May 14, 2007 | last updated May 26, 2012 6:31 am
INFLUENCE

Contractors Working To Keep Trade Info From Public

Like the rest of us, the business community is happy to hold state government accountable for the way it spends the public's tax dollars.

But what happens when the state contracts work out to a business? How accountable should that business be held for their own use of taxpayer money?

This is being debated because the state Department of Social Services has begun receiving Freedom of Information requests, beginning in 2004, for information regarding the Medicaid services provided by managed care organizations (MCOs).

Three companies and a non-profit group won contracts totaling more than $700 million to collectively operate Medicaid in Connecticut: Anthem Blue Cross and Blue Shield, Health Net, WellCare Health Plans and Community Health Network of Connecticut.

But advocates for low-income people in the state –- i.e. Medicaid recipients -– would like details about how those plans are operated; for instance, how much they are paying service providers. Not to mention whether little kids are being stiffed out of medical care.

Three of the four MCOs (all but WellCare) fought an initial request for information on the rates paid to doctors, but they seemed to meet rebuke wherever they turned. Gov. M. Jodi Rell ordered the rates released. Attorney General Richard Blumenthal agreed. A suit in Superior Court to block the release failed. And after the rates had already been given out, the Freedom of Information Commission ruled against the companies as well.

It seemed like a sound beating for the MCOs, and one that might push the General Assembly to cast more operations of state contractors beneath the public's purview.

Enter Keith J. Stover.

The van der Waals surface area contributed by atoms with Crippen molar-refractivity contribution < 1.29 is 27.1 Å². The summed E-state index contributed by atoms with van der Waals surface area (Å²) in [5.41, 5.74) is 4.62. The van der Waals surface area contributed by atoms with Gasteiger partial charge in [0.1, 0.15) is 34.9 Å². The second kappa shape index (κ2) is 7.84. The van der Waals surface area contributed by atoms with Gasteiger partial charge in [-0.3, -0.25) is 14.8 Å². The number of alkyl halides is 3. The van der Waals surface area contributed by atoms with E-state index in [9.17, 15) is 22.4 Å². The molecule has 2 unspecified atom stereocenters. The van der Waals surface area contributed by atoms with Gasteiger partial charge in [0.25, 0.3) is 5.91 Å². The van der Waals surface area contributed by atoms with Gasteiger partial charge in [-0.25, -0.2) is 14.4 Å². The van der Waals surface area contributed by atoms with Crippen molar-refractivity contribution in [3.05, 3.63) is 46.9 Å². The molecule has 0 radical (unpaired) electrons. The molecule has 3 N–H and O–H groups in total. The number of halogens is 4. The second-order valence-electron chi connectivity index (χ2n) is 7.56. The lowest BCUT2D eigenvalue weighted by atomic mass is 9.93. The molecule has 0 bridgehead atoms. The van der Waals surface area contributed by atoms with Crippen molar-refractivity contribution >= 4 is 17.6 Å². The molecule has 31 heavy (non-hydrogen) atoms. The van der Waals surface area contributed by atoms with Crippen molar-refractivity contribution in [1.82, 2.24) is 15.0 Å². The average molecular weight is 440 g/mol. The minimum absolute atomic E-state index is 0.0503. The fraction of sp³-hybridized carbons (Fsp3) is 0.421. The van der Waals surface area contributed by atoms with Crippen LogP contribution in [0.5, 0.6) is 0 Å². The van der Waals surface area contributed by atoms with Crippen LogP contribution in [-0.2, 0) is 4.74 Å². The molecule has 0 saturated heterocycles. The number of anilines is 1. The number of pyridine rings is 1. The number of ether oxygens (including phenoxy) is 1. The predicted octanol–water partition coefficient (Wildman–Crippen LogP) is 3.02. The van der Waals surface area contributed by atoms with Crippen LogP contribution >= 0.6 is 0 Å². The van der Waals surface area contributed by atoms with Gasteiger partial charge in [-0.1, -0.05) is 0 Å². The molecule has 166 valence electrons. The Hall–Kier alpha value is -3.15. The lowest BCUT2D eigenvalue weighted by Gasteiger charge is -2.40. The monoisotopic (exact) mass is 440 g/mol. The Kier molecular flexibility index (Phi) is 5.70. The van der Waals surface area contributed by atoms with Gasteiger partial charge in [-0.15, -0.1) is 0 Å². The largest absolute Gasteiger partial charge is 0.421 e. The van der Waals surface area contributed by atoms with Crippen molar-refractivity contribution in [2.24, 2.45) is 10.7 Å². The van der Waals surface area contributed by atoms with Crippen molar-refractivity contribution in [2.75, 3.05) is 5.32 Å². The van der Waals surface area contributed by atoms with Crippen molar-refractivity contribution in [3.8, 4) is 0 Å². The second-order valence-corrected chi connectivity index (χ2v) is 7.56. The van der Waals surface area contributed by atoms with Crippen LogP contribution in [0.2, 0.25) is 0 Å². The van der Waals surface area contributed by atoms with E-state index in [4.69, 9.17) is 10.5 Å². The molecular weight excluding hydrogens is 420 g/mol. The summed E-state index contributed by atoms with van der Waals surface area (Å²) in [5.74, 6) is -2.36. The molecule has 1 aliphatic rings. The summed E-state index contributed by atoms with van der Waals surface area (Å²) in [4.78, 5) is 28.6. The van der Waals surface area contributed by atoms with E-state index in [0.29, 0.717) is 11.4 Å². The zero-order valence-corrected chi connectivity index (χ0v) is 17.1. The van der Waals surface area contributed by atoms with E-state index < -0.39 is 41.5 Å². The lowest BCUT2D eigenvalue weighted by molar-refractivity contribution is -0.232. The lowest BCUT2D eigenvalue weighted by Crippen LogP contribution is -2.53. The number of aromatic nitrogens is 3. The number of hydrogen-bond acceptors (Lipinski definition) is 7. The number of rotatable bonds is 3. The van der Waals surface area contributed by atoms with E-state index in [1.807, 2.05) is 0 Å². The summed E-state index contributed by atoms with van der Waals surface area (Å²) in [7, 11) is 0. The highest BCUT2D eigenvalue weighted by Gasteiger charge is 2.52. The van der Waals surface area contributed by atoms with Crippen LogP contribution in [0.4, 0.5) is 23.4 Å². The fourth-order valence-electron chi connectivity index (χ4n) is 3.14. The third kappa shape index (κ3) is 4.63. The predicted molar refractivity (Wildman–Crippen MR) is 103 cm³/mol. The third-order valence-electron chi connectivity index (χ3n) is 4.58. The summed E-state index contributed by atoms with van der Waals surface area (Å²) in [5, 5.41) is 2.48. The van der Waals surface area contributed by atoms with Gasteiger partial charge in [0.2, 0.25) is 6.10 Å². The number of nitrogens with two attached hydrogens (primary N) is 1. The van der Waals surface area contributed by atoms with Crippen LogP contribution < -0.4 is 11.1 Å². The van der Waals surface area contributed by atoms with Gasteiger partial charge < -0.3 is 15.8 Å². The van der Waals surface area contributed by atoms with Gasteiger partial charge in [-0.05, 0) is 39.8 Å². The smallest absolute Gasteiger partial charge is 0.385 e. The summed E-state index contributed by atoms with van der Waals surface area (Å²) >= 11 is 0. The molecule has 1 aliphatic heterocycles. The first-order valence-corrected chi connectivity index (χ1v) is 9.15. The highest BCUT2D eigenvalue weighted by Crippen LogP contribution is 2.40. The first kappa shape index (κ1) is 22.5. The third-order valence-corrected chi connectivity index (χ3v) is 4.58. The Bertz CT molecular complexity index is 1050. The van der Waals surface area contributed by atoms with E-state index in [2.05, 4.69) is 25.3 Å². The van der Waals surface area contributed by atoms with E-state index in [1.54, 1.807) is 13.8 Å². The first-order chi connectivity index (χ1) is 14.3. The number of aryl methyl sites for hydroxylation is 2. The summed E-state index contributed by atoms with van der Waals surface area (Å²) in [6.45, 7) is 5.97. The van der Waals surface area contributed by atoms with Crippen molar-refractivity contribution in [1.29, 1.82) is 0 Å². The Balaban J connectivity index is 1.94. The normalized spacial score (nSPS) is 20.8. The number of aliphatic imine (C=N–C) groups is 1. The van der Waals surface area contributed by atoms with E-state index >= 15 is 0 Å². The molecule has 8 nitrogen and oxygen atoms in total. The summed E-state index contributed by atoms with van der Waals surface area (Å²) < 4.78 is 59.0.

Trade Secrets

The bow-tied lobbyist for Robinson & Cole represents all MCOs in Connecticut, probably one of the biggest contracts around, and he has been making the case that if his clients are made to hand over further information –- like the criteria the companies use to set rates –- they would be forgoing a competitive advantage. That criteria is proprietary information, he says, which shouldn't be disclosed.

Not only that, but what about other state contractors? The FOI Commission ruled that the MCOs' information relative to their Medicaid operation should be public because it was part of their role in a "governmental function."

But what about providing IT help or paving a highway? Are those governmental functions? One provision in the legislature (part of one of three bills on the issue) would make companies receiving contracts of $250,000 or above susceptible to public inquiries, lowered from the current $2.5 million.

"There are broad implications across the community of state contractors," Stover said.

With that argument in hand, Stover produced the first victory for the MCOs since the pursuit of information began, getting the General Assembly's Insurance and Real Estate Committee to accept a proposal exempting numerous records from FOI.

That turned the tables on those seeking more disclosure.

Jane McNichol, executive director of the Legal Assistance Resource Center in Hartford, has been one of the key advocates in getting information out of the MCOs.

"This is a $700 million program that is state and federally funded…it certainly requires scrutiny," she said.

McNichol's organization employs Betty Gallo and Co., specialists in progressive causes, and through other bills out there for which they will push, both were ready to stick with the FOI Commission's decisions, rather than accept the Insurance Committee bill — at least after Stover was done with it.

For its part, the FOI Commission would be happy to see its decision stand, should no new legislation pass.

"We feel very good about the decisions that we issued — that current law supports the fact the managed care organizations when they are fulfilling their contractual role in regards to Medicare and Medicaid are subject to FOI requests," said commission director Colleen M. Murphy.

She agreed with Stover on one point: The issue won't just be about MCOs in the future.

"We weren't specifically focusing on the MCOs," she said.

"There are probably other companies down the road that will be affected."

Jonathan O'Connell is a Hartford Business Journal Staff Writer.

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